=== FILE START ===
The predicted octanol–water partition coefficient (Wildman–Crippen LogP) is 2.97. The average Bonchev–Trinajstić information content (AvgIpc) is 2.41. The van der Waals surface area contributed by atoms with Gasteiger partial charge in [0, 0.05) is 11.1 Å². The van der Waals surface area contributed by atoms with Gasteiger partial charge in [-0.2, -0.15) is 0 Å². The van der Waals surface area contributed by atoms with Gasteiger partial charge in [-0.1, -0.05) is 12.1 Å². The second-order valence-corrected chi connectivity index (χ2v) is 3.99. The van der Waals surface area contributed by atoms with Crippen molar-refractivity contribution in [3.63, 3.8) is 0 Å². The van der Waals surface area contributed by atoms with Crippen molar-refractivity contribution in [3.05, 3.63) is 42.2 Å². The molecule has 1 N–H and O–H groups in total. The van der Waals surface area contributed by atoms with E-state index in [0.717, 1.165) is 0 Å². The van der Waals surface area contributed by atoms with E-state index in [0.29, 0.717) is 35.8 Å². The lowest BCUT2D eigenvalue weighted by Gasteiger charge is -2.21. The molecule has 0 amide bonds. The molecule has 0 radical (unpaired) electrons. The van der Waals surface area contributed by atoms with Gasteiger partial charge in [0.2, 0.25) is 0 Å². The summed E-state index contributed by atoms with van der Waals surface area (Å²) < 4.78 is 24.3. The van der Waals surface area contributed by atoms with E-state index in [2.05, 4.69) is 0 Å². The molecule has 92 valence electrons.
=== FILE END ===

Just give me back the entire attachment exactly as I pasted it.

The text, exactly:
The predicted octanol–water partition coefficient (Wildman–Crippen LogP) is 2.97. The average Bonchev–Trinajstić information content (AvgIpc) is 2.41. The van der Waals surface area contributed by atoms with Gasteiger partial charge in [0, 0.05) is 11.1 Å². The van der Waals surface area contributed by atoms with Gasteiger partial charge in [-0.2, -0.15) is 0 Å². The van der Waals surface area contributed by atoms with Gasteiger partial charge in [-0.1, -0.05) is 12.1 Å². The second-order valence-corrected chi connectivity index (χ2v) is 3.99. The van der Waals surface area contributed by atoms with Crippen molar-refractivity contribution in [3.63, 3.8) is 0 Å². The van der Waals surface area contributed by atoms with Crippen molar-refractivity contribution in [3.05, 3.63) is 42.2 Å². The molecule has 1 N–H and O–H groups in total. The van der Waals surface area contributed by atoms with E-state index in [0.717, 1.165) is 0 Å². The van der Waals surface area contributed by atoms with E-state index in [0.29, 0.717) is 35.8 Å². The lowest BCUT2D eigenvalue weighted by Gasteiger charge is -2.21. The molecule has 0 amide bonds. The molecule has 0 radical (unpaired) electrons. The van der Waals surface area contributed by atoms with Gasteiger partial charge in [0.2, 0.25) is 0 Å². The summed E-state index contributed by atoms with van der Waals surface area (Å²) < 4.78 is 24.3. The van der Waals surface area contributed by atoms with E-state index in [2.05, 4.69) is 0 Å². The molecule has 92 valence electrons.